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One reason that isn't mentioned for DIY is that sometimes I'll see/play a game that I thought showed a lot of potential, but wasn't quite good enough (for one reason or the other) to justify buying a copy myself. So instead I'll create a DIY version of the game with a number of changes that bring the game up to my standards. Typically this has nothing to do with quality of components -- my DIY projects are crude at best -- but center instead on either thematic or actual game-play issues. For example, I'm not a big fan of either the fantasy or Zombie genres, so I've created re-themed DIY versions of both DungeonQuest and Dead of Winter: A Crossroads Game with SciFi settings. The point is, I don't think that I'm costing any designer/publisher income by creating my heavily modified DIY versions of their games because (A) I never had any intention of buying those original games in the first place, and (B) all my DIY projects are strictly for personal use and I've never shared them with anyone.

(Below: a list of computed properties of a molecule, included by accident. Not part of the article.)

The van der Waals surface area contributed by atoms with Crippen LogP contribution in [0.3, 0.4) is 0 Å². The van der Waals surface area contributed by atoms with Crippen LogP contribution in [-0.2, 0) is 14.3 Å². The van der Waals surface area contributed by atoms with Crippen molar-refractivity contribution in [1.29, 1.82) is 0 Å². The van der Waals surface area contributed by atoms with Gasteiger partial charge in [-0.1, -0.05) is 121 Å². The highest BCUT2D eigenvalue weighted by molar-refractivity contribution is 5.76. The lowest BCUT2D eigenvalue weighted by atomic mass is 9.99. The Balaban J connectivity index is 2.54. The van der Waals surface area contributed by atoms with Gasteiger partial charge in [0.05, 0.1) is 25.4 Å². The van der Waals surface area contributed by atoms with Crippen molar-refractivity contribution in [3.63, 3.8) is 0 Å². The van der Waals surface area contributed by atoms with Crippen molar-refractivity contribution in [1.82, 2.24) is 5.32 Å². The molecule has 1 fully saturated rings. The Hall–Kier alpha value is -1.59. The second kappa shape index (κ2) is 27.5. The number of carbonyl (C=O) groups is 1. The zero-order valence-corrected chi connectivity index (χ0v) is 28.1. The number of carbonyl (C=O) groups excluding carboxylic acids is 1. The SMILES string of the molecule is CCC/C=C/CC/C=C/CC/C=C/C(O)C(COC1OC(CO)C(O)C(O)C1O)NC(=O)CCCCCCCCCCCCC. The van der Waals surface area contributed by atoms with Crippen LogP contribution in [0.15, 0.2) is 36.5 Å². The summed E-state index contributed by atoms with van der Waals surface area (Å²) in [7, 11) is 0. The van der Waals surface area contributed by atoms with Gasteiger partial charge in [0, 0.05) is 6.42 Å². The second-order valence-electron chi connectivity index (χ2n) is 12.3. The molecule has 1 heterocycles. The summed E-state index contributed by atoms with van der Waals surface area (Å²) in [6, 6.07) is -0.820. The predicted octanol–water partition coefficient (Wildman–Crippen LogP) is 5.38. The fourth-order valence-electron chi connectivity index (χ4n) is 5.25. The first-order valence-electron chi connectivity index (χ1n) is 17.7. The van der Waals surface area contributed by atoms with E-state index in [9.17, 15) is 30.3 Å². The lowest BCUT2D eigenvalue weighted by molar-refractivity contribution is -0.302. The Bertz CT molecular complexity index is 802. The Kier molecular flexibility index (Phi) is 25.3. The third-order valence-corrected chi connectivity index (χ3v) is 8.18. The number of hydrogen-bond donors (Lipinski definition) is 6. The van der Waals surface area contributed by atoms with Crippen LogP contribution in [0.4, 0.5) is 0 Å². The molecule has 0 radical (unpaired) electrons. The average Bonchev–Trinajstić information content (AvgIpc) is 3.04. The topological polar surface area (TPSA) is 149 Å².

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Brent Wilson
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The "Other" I chose was:
PnP for playtest for designers. I've done that many times.

Some other anecdotes:

I made a copy of Glory to Rome partly as an incentive to teach myself to use Gimp. It was a huge amount of work to recreate all the art and card templates.

I made a copy of Haggis out of bicycle playing cards when it was out of print then later bought the retail copy. The retail cards are such poor quality that I still play with my bicycle cards with paint marker on them.

I made (did the layout and then ordered custom cards) for Sushi Go and No Thanks so that I could have mini card versions that travel better and are cuter than commercial versions.

I did the PnP version of Hardback because I really wanted to play it before it came out. Still haven't managed to get it to the table.

I do PnP versions of many hard to get promos.

I made a Go board and a wooden block version of Qwirkle out of scrap wood just because I like woodworking.